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Can someone please show me how to mathematically establish that the normal vector to the event horizon of a Kerr Black Hole is light-like?

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  • $\begingroup$ Have you tried making some computations yourself? What is it in particular that you do not understand about the computation? $\endgroup$
    – Void
    Jun 4 '19 at 15:09
  • $\begingroup$ I am clueless. I don't know how I can find the normal vector. I don't need to do computations, I need to prove it analytically. $\endgroup$
    – Souradeep
    Jun 4 '19 at 15:10
  • $\begingroup$ Would you the be able to write down the normal to the horizon and compute its norm in, say, the Schwarzschild space-time? $\endgroup$
    – Void
    Jun 4 '19 at 15:12
  • $\begingroup$ No. I don't know that either $\endgroup$
    – Souradeep
    Jun 4 '19 at 15:13
  • $\begingroup$ I just need the general procedure of finding the normal vector from a metric $\endgroup$
    – Souradeep
    Jun 4 '19 at 15:13
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In Kerr coordinates $(v,r,\theta,\phi)$ define,

$k^a=\Big(\frac{\partial}{\partial v}\Big)^a\qquad m^a=\Big(\frac{\partial}{\partial \phi}\Big)^a$

Proposition: $\xi^a=k^a+\Omega_Hm^a$ is normal to $r=r_+$, where $\Omega_H=\frac{a}{r_+^2+a^2}$.

Proof (Sketch): If you determine $\xi_{\mu}$ in Kerr coordinates you can show that $\xi_{\mu}dx^{\mu}|_{r=r_+}\propto dr$ and therefore it is normal to the surface $\{r=r_+\}$ since $dr(X)=0$ for all $X$ in the tangent bundle to this surface. Then you just need to calculate $\xi^{\mu}\xi_{\mu}$ which you should find is vanishing.

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  • $\begingroup$ I'm sorry, I don't understand the quantities k^a and m^a. You are taking the derivative with respect to v and phi respectively. What does the a index represent? $\endgroup$
    – Souradeep
    Jun 4 '19 at 15:42
  • $\begingroup$ @Souradeep Ah I'm sorry, I've written them in `abstract index notation'. This is used to denote quantities that hold in any frame, i.e. here there is always a normal to the horizon in any frame. So here $\partial_v$ can be just thought of as a label for the vector that has components $(1,0,0,0)^T$ in the Kerr coordinate basis and similarly, $\partial_{\phi}$ has components $(0,0,0,1)^T$ in the Kerr coordinate basis. $\endgroup$
    – Sam Colley
    Jun 4 '19 at 15:55
  • $\begingroup$ So, that means that xi is just the vector (1,0,0,Omega_H) in the Kerr basis $\endgroup$
    – Souradeep
    Jun 4 '19 at 16:01
  • $\begingroup$ @Souradeep Yes :) $\endgroup$
    – Sam Colley
    Jun 4 '19 at 16:06
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Let me try to write down explicitly Sam Colley's proof, so that someone on the learning curve (like me^^) may get the idea more straightforwardly.

First, it is convenient to write down the Killing vector in Kerr coordinates $(v,r,\theta,\chi)$ as a vector (contravariant vector). To be specific, the components of $$\xi^a=k^a+\Omega_H m^a=(\partial_v)^a+\Omega_H (\partial_\chi)^a$$ read $$\xi^\mu = (1,0,0,\Omega_H),$$ with 1-form bases $\partial_v$ and $\partial_\chi$, where $\Omega_H=\frac{a}{r_+^2+a^2}=\frac{2Mar}{(r^2+a^2)^2}$ is the angular velocity on the horizon due to frame-drag. In other words, a particle free-falls from infinity with vanishing angular momentum $L=0$ will gain this amount of angular momentum as it touches the horizon.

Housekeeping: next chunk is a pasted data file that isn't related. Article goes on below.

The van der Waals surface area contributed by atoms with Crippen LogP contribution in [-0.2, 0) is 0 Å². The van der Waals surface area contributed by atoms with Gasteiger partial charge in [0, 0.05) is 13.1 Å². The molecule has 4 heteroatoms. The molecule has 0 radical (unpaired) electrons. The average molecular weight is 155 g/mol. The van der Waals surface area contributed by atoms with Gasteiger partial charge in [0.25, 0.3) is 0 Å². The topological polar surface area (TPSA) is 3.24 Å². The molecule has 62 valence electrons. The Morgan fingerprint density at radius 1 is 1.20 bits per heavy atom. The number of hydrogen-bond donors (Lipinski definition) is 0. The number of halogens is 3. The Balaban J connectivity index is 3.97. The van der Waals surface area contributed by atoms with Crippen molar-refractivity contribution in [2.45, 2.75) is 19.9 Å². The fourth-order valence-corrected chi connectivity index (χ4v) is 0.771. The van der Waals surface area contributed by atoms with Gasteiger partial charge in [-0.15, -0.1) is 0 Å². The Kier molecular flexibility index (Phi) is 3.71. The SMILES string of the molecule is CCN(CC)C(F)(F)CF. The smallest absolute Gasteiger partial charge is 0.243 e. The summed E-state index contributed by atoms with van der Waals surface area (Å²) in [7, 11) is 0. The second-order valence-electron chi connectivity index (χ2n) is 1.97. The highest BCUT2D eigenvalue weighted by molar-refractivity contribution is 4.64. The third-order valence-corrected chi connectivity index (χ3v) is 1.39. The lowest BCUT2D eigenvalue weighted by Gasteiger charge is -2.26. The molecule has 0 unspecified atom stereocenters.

On the other hand, the normal vector of the horizon can be obtained by the hypersurface $f(v,r,\theta,\chi)=r-r_+$. In this case, it is more convenient to express this normal vector as a 1-form (covariant vector) with components $$n_\mu=(0,1,0,0).$$

Then, the question reduces to show explicitly (1) $g_{\mu\nu}\xi^\mu \propto n_\nu$ and (2) $\xi^\mu n_\mu =0$.

Now, (2) is almost trivial, given the components of the vectors. For (1), one makes use of the metric tensor and takes into account that the calculations are carried out on the horizon $r=r_+$. To be more specific, by making use of

$$g_{\chi\chi}=\frac{(r^2+a^2)^2-\Delta a^2\sin^2\theta}{\rho^2}\sin^2\theta ,$$ $$g_{\chi v}=-\frac{2Mra}{\rho^2}\sin^2\theta ,$$ $$g_{vv}=-\left(1-\frac{2Mr}{\rho^2}\right) ,$$ where $\Delta\equiv r^2+a^2-2Mr$ and $\rho^2=\Sigma\equiv r^2+a^2\cos^2\theta$. One finds $$\xi_\chi=g_{\chi v}\xi^v+g_{\chi\chi}\xi^\chi =\frac{(r^2+a^2)^2-\Delta a^2\sin^2\theta}{\rho^2}\sin^2\theta\Omega_H+\left(-\frac{2Mra}{\rho^2}\sin^2\theta\right)=0 ,$$ $$\xi_v=g_{v v}\xi^v+g_{v\chi}\xi^\chi =0 .$$

Two additional comments.

(a) The above explicit calculations are only valid for Kerr coordinates but not for Boyer-Lindquist coordinates. Some reference seems to mix the formulae in these two coordinates and might be a source of confusion (compare, for instance, Eq.(4.5), Eq.(4.32), and Eq.(C.10) of arXiv:1501.06570). In fact, in Boyer-Lindquist coordinates, one can readily demonstrate that the above normal vector is indeed null, by noticing $$g^{\mu\nu}n_\mu n_\nu=g^{rr}=\frac{\Delta}{\rho^2}$$ and $\Delta=0$ on the horizon (see Eq.(2,8) of arXiv:1410.2130).

(b) A straightforward physical implication is the following. Consider a particle free-falls from infinity. It has the energy and angular momentum $\delta E$ and $\delta L$, both measured by an infinite observer. As it falls through the horizon, its energy is measured by an observer who is marginally hanging onto the horizon by an angular velocity $\Omega_H$, namely, whose world-line is marginally time-like (mostly null in practice). The latter, on the other hand, finds that the energy of the particle is $\delta E_H$. By the above result, one can show that $$\delta E_H \propto \delta E - \Omega_H \delta L.$$

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